Anxiety is a great attention-grabber. It keeps the mind overloaded with scary what if scenarios. These scenarios range in severity from "Man, I hope that doesn't happen," to "Oh my God if that happens again I'm dead." That's why it's easy for people to become obsessed with their anxiety related problems. They get stuck on the 'what if's.' A horrible mix of anticipation and fantasy keeps otherwise sane people scurrying about the internet looking for answers. The issue with this, of course, is that anxious people end up problem focused.
Over the past 100 years clinicians and researchers have worked hard to improve what we call psychotherapy. Many of those improvements have led to standardization and improved outcomes. Nowadays, everything is "evidenced based" which is, of course, a good thing. Yet there remains a huge problem in mental health, and it isn't the hundreds of models of therapy that are now available. Rather, it's the large proportion of people delivering these interventions that suck at their job. Now, to be fair, there are many talented people providing mental
Usually I write an introduction for my podcast episodes. But today is different. I spent a good chunk of time researching and thinking about this topic because it explains a lot about why some people become anxious in the face of life. If you've ever wondered why you became an anxious person then you need to listen to this podcast.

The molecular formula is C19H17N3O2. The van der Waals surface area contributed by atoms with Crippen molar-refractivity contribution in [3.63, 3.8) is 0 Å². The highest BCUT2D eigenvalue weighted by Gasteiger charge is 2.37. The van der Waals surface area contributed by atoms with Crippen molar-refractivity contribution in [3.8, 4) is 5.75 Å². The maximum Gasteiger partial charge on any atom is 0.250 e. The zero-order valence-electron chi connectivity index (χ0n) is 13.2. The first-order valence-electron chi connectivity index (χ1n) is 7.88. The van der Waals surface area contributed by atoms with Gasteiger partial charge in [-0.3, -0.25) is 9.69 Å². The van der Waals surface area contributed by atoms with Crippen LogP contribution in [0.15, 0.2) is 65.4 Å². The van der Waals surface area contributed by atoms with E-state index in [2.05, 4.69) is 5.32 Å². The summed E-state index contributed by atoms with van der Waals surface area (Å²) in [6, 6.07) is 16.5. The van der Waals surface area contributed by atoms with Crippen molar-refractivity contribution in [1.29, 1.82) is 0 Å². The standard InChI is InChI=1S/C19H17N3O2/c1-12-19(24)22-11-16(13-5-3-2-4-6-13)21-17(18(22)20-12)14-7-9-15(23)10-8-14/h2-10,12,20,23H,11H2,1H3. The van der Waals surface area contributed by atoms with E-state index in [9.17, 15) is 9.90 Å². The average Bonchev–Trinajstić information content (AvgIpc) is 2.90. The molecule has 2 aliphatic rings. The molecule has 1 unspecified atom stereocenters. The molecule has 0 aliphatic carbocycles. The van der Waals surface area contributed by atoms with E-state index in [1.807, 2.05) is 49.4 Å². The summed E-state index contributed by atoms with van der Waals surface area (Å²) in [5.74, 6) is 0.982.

Finally, I've done it. I earned my master's degree in counseling psychology. To be honest the whole thing was a little anticlimactic. I was expecting to feel something "big", but I don't. That being said, I am relieved. I can't remember the last T.V. show I followed or football game I watched all the way through. That part was getting old. You know what though? I didn't learn anything new about anxiety disorders or symptoms; it seems that I had that down. I did, however, learn tons about the brain, human behavior, communication, et
Recently I found myself on a website that had a lot of comments about how talk therapy was a waste of time and money. Well, consider this a response to all those people. Now, for starters, it's true that I am biased. I mean, I am a grad student learning to become a psychotherapist after all. Just keeping it honest. I also lived with severe anxiety and depression for over 10 years, so it isn't like I don't know what it's like to need or undergo therapy myself-- been there, done that. So, here's the thing: Talk therapy works. And it